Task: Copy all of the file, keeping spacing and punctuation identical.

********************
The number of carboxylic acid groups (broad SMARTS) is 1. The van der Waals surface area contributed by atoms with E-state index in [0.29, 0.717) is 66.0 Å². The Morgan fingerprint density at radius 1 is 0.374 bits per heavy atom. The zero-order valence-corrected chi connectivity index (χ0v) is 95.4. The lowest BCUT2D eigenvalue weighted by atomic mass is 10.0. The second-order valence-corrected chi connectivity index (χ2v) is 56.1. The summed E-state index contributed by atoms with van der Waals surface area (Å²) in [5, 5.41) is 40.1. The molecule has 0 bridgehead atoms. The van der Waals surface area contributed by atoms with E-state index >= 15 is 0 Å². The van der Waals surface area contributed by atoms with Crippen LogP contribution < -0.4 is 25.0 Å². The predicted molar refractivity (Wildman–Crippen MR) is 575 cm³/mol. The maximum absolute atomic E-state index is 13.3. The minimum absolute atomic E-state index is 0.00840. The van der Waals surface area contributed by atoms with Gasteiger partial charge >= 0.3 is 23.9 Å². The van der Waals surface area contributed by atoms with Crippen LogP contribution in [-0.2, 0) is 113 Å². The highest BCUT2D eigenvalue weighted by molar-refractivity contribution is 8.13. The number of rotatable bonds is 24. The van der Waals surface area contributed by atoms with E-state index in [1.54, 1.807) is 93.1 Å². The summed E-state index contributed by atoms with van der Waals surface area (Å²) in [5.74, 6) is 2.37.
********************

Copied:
The number of carboxylic acid groups (broad SMARTS) is 1. The van der Waals surface area contributed by atoms with E-state index in [0.29, 0.717) is 66.0 Å². The Morgan fingerprint density at radius 1 is 0.374 bits per heavy atom. The zero-order valence-corrected chi connectivity index (χ0v) is 95.4. The lowest BCUT2D eigenvalue weighted by atomic mass is 10.0. The second-order valence-corrected chi connectivity index (χ2v) is 56.1. The summed E-state index contributed by atoms with van der Waals surface area (Å²) in [5, 5.41) is 40.1. The molecule has 0 bridgehead atoms. The van der Waals surface area contributed by atoms with E-state index >= 15 is 0 Å². The van der Waals surface area contributed by atoms with Crippen LogP contribution < -0.4 is 25.0 Å². The predicted molar refractivity (Wildman–Crippen MR) is 575 cm³/mol. The maximum absolute atomic E-state index is 13.3. The minimum absolute atomic E-state index is 0.00840. The van der Waals surface area contributed by atoms with Gasteiger partial charge >= 0.3 is 23.9 Å². The van der Waals surface area contributed by atoms with Crippen LogP contribution in [-0.2, 0) is 113 Å². The highest BCUT2D eigenvalue weighted by molar-refractivity contribution is 8.13. The number of rotatable bonds is 24. The van der Waals surface area contributed by atoms with E-state index in [1.54, 1.807) is 93.1 Å². The summed E-state index contributed by atoms with van der Waals surface area (Å²) in [5.74, 6) is 2.37.